For Argentinians, drinking the tea-like beverage mate (pronounced "mah-tey") is an intrinsic part of everyday life, but to the uninitiated, it’s a custom that requires some explanation. 

First, there's the confusion of the name itself: the word mate is used for both the drinking gourd and the bitter tea infusion it holds. 

Then there are the complicated tasks of preparing mate and knowing how to drink it (through a metal straw with its own strainer, no less), not to mention the subtleties involved in sharing mate with friends (a minefield of faux pas). And as for the taste? Well, it takes some getting used to. Here’s what you need to know about drinking the popular Argentine drink.

A group of students sit on the grass and chat in a park in the sunshine. One holds a thermos and is passing a gourd of mate to another
When drinking mate in a group, one person serves and they take the first taste © FluxFactory / Getty Images

What you’ll need 

First you'll need a mate, a hollow drinking gourd traditionally made from a squash, which holds the yerba, the leaves of a plant that is native to northeast Argentina (look for packets of yerba in any Argentinian supermarket).

You'll also need a bombilla, a metal straw with a strainer at the end, and a thermos flask to fill with hot water.

How to prepare mate

Heat the water to between 167ºF (75°C) and 176ºF (80°C), but do not allow it to boil (electric kettles in Argentina have a special temperature setting for mate). 

Pour some yerba into your mate and give it a shake to remove some of the dust. Put the bombilla into the yerba, so that the strainer is near the bottom of the mate and the opening is at the top. Some people add sugar to the yerba to sweeten it.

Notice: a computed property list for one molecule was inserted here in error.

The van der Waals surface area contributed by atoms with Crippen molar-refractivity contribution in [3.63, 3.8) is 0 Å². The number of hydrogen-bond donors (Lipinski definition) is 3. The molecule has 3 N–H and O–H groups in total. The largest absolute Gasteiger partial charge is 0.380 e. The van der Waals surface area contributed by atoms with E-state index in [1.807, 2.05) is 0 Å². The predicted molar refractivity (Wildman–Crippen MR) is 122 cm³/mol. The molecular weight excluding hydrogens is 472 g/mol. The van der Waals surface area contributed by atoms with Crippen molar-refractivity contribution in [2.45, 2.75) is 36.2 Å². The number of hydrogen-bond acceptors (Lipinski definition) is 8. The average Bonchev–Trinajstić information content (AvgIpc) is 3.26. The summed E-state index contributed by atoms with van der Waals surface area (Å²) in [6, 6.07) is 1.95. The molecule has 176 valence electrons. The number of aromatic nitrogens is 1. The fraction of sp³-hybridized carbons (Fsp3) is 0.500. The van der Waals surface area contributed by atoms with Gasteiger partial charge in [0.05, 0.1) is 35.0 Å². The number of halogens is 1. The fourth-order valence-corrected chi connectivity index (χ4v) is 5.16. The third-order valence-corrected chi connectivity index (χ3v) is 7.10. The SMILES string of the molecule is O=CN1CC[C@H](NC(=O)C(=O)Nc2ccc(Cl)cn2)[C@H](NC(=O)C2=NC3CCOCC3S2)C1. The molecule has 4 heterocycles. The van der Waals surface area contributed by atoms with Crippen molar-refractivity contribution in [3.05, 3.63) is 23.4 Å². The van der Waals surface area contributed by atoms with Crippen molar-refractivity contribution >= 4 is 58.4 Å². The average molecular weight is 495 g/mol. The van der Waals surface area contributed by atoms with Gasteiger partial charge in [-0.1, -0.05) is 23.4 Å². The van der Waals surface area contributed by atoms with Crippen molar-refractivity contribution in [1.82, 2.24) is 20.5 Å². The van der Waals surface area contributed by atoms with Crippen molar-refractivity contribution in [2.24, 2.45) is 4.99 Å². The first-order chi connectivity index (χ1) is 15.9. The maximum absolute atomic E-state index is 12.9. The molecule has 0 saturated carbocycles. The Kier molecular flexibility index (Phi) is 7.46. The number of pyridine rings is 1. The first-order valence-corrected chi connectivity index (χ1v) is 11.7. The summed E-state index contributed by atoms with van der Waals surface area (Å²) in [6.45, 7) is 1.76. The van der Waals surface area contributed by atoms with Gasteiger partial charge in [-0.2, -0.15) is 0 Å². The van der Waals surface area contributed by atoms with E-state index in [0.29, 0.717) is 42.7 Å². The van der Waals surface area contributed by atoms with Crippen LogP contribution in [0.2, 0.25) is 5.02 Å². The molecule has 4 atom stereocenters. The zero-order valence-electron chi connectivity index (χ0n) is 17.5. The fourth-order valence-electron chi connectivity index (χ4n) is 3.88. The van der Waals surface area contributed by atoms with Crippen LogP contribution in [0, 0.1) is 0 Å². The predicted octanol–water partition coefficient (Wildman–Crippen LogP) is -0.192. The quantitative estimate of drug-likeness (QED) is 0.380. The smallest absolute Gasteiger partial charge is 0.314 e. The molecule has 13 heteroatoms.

How to drink mate

Holding the mate with one hand and the thermos in the other, carefully pour hot water into the gourd. Drink it immediately, by sipping the liquid through the bombilla. Keep the thermos near you and continue filling and drinking for as long as you like. 

The first mate poured is the strongest; after a while the yerba becomes “washed” (weakened).

A drink, with a lot of leaves settled on the surface, served with a metal straw
Mate is drunk by many Argentinians at the start of their day © Aneta_Gu / Shutterstock

When to drink mate

Many Argentinians start their day with mate, but it's also common to drink it in the afternoon, perhaps accompanied by a merienda (early evening snack) of cookies.

Mate etiquette

When drinking mate in a group, one person takes responsibility for serving everybody (the cebador). They will serve themselves first (it's polite to take the strongest hit), then pass the mate to each person in the group in turn. 

You should drink all the water in the mate (sip gently and avoid noisy slurping) before wordlessly returning it to the cebador. Saying gracias (thank you) indicates you do not wish to drink any more.

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